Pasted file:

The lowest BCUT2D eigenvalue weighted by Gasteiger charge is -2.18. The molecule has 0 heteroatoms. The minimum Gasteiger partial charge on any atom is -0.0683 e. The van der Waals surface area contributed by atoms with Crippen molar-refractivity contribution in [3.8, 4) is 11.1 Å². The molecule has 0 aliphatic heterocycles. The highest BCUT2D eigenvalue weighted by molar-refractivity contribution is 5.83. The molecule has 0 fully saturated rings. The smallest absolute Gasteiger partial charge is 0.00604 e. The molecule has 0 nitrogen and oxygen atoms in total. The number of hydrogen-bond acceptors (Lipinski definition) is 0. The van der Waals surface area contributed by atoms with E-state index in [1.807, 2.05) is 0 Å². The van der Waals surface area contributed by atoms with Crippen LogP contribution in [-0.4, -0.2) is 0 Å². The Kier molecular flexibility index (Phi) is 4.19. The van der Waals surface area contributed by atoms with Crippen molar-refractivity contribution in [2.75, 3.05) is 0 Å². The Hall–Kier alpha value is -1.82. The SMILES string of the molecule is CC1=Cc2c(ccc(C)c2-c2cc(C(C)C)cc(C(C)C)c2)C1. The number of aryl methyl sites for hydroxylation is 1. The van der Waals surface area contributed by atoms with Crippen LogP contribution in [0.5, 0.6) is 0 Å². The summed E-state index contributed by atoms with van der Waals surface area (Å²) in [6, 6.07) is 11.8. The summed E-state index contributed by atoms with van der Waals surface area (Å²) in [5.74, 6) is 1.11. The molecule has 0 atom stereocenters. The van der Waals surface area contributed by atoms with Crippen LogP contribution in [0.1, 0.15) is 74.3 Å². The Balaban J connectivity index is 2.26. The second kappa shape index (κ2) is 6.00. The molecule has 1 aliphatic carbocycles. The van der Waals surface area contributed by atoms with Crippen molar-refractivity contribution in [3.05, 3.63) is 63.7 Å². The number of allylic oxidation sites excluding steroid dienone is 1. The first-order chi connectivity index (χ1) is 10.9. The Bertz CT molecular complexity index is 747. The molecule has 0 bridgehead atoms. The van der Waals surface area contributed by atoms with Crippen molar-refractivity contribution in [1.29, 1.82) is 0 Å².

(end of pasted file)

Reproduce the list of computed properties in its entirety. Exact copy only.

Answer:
The lowest BCUT2D eigenvalue weighted by Gasteiger charge is -2.18. The molecule has 0 heteroatoms. The minimum Gasteiger partial charge on any atom is -0.0683 e. The van der Waals surface area contributed by atoms with Crippen molar-refractivity contribution in [3.8, 4) is 11.1 Å². The molecule has 0 aliphatic heterocycles. The highest BCUT2D eigenvalue weighted by molar-refractivity contribution is 5.83. The molecule has 0 fully saturated rings. The smallest absolute Gasteiger partial charge is 0.00604 e. The molecule has 0 nitrogen and oxygen atoms in total. The number of hydrogen-bond acceptors (Lipinski definition) is 0. The van der Waals surface area contributed by atoms with E-state index in [1.807, 2.05) is 0 Å². The van der Waals surface area contributed by atoms with Crippen LogP contribution in [-0.4, -0.2) is 0 Å². The Kier molecular flexibility index (Phi) is 4.19. The van der Waals surface area contributed by atoms with Crippen molar-refractivity contribution in [2.75, 3.05) is 0 Å². The Hall–Kier alpha value is -1.82. The SMILES string of the molecule is CC1=Cc2c(ccc(C)c2-c2cc(C(C)C)cc(C(C)C)c2)C1. The number of aryl methyl sites for hydroxylation is 1. The van der Waals surface area contributed by atoms with Crippen LogP contribution in [0.5, 0.6) is 0 Å². The summed E-state index contributed by atoms with van der Waals surface area (Å²) in [6, 6.07) is 11.8. The summed E-state index contributed by atoms with van der Waals surface area (Å²) in [5.74, 6) is 1.11. The molecule has 0 atom stereocenters. The van der Waals surface area contributed by atoms with Crippen LogP contribution in [0.1, 0.15) is 74.3 Å². The Balaban J connectivity index is 2.26. The second kappa shape index (κ2) is 6.00. The molecule has 1 aliphatic carbocycles. The van der Waals surface area contributed by atoms with Crippen molar-refractivity contribution in [3.05, 3.63) is 63.7 Å². The number of allylic oxidation sites excluding steroid dienone is 1. The first-order chi connectivity index (χ1) is 10.9. The Bertz CT molecular complexity index is 747. The molecule has 0 bridgehead atoms. The van der Waals surface area contributed by atoms with Crippen molar-refractivity contribution in [1.29, 1.82) is 0 Å².